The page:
David Cameron tells Pakistan ‘not to promote terror’

July 28, 2010

(KATAKAMI / METRO.CO.UK)  Pakistan should not be allowed ‘to promote the export of terror’ in the world David Cameron said.

‘We should be very, very clear that we want to see a strong, stable and democratic Pakistan,’ he said during a question-and-answer session in Bangalore.

‘But we cannot tolerate the idea that this country is allowed to look both ways and is able, in any way, to promote the export of terror whether to India, Afghanistan or anywhere else.’

Mr Cameron’s comments followed a speech at IT firm Infosys in Bangalore, as he was appealing for a ‘new relationship’ with India.

Pakistan foreign ministry spokesman Abdul Basit said ‘there is no question of Pakistan looking the other way’.

Mr Cameron’s comments come soon after the leak of confidential ‘war logs’ which included detailed claims that Pakistan’s ISI intelligence agency was secretly helping the Taliban.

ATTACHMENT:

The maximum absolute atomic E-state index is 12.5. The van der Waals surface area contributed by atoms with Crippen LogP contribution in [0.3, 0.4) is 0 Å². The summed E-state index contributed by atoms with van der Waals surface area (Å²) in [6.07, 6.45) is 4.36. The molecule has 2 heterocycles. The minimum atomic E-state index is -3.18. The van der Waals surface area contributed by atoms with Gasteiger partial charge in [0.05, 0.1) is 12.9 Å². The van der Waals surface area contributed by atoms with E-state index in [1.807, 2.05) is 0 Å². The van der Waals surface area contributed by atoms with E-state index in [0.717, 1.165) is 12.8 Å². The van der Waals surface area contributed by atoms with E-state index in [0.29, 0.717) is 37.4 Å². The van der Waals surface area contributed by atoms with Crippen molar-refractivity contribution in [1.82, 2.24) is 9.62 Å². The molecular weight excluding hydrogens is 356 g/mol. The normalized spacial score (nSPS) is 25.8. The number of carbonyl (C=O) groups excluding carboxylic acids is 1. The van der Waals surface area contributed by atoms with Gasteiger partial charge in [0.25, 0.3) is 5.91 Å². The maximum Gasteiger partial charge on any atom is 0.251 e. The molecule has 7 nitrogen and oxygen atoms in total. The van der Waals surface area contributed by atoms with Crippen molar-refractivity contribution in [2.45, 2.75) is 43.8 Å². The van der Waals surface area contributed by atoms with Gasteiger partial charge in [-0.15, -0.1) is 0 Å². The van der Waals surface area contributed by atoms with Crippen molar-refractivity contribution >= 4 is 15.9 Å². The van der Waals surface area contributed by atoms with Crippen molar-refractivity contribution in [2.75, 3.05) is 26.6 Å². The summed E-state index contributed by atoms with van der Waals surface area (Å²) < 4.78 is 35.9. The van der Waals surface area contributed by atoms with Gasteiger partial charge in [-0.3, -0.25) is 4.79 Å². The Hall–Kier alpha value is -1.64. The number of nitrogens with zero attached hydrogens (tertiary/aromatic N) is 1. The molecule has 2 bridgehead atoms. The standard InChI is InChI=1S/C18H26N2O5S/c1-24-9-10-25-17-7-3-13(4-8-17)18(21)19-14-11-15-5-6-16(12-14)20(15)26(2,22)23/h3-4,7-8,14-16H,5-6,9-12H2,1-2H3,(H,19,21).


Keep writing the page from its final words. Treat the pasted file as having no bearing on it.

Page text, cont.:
Mr Basit dismissed the claims as ‘crude, self-serving and unverifiable’ and said Mr Cameron should not use them as a basis for his analysis of the situation.

‘As the international community knows very well, Pakistan is committed against terrorism, against militancy, and we are committed not to allow our territory to be used for terrorism or terrorist actions anywhere in the world,’ he told BBC Radio 4’s The World At One.

Pakistani senator Khurshid Ahmad, vice-president of the Islamist Jamaat-e-Islami Party, warned Mr Cameron’s remarks risked fuelling ‘anti-American, anti-West’ feeling on the streets.

‘The basis on which this statement has been made is very fragile,’ Prof Ahmad told the BBC.

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